Catherin couldn’t stop laughing long enough to answer and nodded instead. At length, she took several deep breaths to calm herself. “It feels so good to laugh. I swear, I will never let anyone take the laughter away again.”

“Nor will I.”

Her dark memories started to fog her mind, but Catherin pushed them away, “Justin tried to teach me how to carve wood and he did not yell when I made a mistake.”

“All lads yell, even Harold.”

“Justin did not. He is a thoughtful man. His English is not good, but he does not speak until he is sure of what to say.”

“I believe you like him.”

“I believe I do too. But...” Catherin started to leap up when Rachel fell, but the child laughed and Catherin relaxed.

“We are afraid they will hold us down.”

“Aye. If Athena were here, she would tell us the truth. The King said she broke a man’s arm.”

“Did she? I would like to learn how to do that.”

“So would I. Do you think they would let Rachel and I live with Athena?” Catherin asked.

“Perhaps. Would you rather have a cottage of your own?”

“I would indeed. I wonder if your husband would let me.”

“I think my husband would let you do whatever you want. He let us leave and did not chase us. I thought he would. If he had, I would have hated him for it.”

“Perhaps he is wise as well as handsome. But the wall, Anna. I cannot live again inside a wall.”


Kevin sat on the bed, unlaced one of his shoes and took it off. He was exhausted, but just like all the other nights; he didn’t want to sleep without at least knowing she was alive. He looked around the room. Everything was exactly the same as it had been before he rode out that day to make Anna his wife. She changed nothing and now there was little evidence she had ever been there. The scarf Mary made for her hair and the clothing she wore to ride her horse the day she left were still there. However, Katie put those away so he wouldn’t have to see them. Sometimes, he touched his mother’s hand mirror just because she had touched it. No one spoke of Anna now, not even Katie, and he admitted there wasn’t much left to say.

She was his for just a moment, quick to come and even quicker to pass away. He tried to think what he could have done differently. He shouldn’t have made her stay inside the wall and if she came back, he vowed he would never do it again. He would see that the bridge remained down all day and raised only at night or when there was certain danger. He didn’t like the idea of not having a guard with her, but he was willing to ask her what she wanted when she came back...if she came back.

He pulled off his other shoe, stretched out on the same bed she once slept in and stared at nothing at all. She was gone, she might not ever come back and he had to find a way to live with it.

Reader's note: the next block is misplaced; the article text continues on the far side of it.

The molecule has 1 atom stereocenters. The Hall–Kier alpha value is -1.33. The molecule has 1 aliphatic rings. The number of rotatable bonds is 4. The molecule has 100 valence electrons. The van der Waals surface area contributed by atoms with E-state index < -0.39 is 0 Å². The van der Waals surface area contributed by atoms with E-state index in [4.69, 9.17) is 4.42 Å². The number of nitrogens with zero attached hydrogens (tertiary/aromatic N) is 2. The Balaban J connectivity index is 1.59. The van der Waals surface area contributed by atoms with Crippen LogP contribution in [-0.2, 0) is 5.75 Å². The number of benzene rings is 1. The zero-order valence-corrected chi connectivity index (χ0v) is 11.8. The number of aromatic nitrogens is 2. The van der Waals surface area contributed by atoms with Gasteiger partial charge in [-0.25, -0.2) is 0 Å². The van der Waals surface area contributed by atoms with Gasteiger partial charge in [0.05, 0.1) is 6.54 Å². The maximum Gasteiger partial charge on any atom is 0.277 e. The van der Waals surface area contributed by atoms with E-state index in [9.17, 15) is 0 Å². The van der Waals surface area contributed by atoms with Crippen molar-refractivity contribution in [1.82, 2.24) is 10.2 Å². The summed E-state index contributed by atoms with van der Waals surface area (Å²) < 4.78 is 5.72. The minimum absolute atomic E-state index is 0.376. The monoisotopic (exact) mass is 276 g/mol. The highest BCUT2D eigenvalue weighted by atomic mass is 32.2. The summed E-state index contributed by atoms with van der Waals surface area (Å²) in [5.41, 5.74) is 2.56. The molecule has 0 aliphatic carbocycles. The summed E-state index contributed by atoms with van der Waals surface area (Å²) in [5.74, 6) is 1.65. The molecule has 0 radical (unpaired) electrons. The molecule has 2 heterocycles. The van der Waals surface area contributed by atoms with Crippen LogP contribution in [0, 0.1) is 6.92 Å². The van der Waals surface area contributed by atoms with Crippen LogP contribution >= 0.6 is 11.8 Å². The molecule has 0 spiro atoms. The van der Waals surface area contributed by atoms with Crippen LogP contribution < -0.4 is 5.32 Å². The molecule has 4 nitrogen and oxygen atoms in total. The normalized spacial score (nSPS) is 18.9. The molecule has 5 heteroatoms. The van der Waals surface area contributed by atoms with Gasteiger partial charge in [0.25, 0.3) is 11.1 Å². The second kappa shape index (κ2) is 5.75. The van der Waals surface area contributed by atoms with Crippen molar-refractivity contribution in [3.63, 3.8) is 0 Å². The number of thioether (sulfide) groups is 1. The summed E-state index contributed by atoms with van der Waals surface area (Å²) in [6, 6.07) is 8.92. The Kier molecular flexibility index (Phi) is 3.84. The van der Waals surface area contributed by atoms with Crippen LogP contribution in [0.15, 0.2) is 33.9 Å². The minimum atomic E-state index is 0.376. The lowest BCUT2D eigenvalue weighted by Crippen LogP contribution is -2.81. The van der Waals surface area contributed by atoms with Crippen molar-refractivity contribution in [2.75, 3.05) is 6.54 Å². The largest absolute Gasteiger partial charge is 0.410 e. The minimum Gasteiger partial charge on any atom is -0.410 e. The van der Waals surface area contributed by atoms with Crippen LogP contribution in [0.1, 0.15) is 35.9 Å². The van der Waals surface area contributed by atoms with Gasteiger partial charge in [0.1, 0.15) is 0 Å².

Kevin closed his eyes and whispered, “Come back to me, Anna MacGreagor.”


When he glanced out the window just after sunrise, Kevin spotted a man sleeping in the middle of the meadow. Harold! How had he forgotten about Harold? Kevin wasn’t completely dressed. One shoe was on, the other was not, and he couldn’t have cared less. He went flying down the stairs and out the door, yelling for Justin on the way. He could hardly wait until the drawbridge was lowered so he could get out. Then he ran into the meadow with Justin, Thomas and Clymer right behind him.

Harold heard the noisy bridge come down and stood up to greet them. For a moment, he wasn’t sure Kevin was going to stop before he ran him down, and the other three looked like they would trample him as well. When they finally did stop, he stroked the side of his beard. “I have begun to worry about you MacGreagors. I have been in and out of your hold three times since I got here.”

“How?” Thomas demanded.

That was the last thing on Kevin’s mind. “Have you seen Anna? Is she well? Do you know where she is?”

Harold smiled. “A little worried about her, are you?”

“Worried? I have nearly lost my mind.”

“Well now,” Harold began, walking slowly away with the men following close behind. He knelt down, picked up a rock and started to examine it. “They showed up on my doorstep a few weeks ago. I do not mind telling you, I was surprised to see them. What do you suppose they wanted to do?”

“I have no idea,” answered Kevin.

“They wanted to burn that hell house they called home.”

“And did they?”

“Aye, they burned it two days running. The first day, it didn’t burn completely, so they lit it again. Then they shouted their rage and called Stoneham a few names I have never heard before. I believe some names were in your fine language. After that, they danced, drank wine and celebrated.”

“Are they still there?”

“No.” Harold turned his back and walked to another stone. Again, the Highlanders followed.

“Where are they?”

“Just wait, I am getting to it. They were worried about the servants, so I helped find good positions for them. Next, they wanted to swim. They swam every day for two weeks straight and they stayed in the water until they were wrinkled from head to toe. Watching those two swim is a thing of beauty.”

It was Justin who questioned him next. “Did they laugh? I love it when Catherin laughs.”

“Did they? They could hardly stop laughing. They cried too. They cried so hard they broke my heart and gave themselves a vile headache -- which made them laugh again. They were helping each other heal, you see.”